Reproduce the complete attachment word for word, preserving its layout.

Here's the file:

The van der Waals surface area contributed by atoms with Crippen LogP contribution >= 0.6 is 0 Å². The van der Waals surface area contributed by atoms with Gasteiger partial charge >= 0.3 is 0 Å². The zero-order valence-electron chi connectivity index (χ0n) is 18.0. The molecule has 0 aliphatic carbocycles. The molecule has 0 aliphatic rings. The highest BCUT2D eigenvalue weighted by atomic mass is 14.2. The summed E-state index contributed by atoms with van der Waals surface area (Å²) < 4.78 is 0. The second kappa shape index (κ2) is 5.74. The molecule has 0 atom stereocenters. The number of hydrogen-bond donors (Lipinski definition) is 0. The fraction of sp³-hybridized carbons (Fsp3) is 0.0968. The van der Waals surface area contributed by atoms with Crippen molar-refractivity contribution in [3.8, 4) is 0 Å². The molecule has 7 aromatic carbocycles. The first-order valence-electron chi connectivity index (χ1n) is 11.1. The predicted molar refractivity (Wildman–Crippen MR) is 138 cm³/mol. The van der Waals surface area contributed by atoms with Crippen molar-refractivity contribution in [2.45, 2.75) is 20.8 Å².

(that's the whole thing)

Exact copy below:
The van der Waals surface area contributed by atoms with Crippen LogP contribution >= 0.6 is 0 Å². The van der Waals surface area contributed by atoms with Gasteiger partial charge >= 0.3 is 0 Å². The zero-order valence-electron chi connectivity index (χ0n) is 18.0. The molecule has 0 aliphatic carbocycles. The molecule has 0 aliphatic rings. The highest BCUT2D eigenvalue weighted by atomic mass is 14.2. The summed E-state index contributed by atoms with van der Waals surface area (Å²) < 4.78 is 0. The second kappa shape index (κ2) is 5.74. The molecule has 0 atom stereocenters. The number of hydrogen-bond donors (Lipinski definition) is 0. The fraction of sp³-hybridized carbons (Fsp3) is 0.0968. The van der Waals surface area contributed by atoms with Crippen molar-refractivity contribution in [3.8, 4) is 0 Å². The molecule has 7 aromatic carbocycles. The first-order valence-electron chi connectivity index (χ1n) is 11.1. The predicted molar refractivity (Wildman–Crippen MR) is 138 cm³/mol. The van der Waals surface area contributed by atoms with Crippen molar-refractivity contribution in [2.45, 2.75) is 20.8 Å².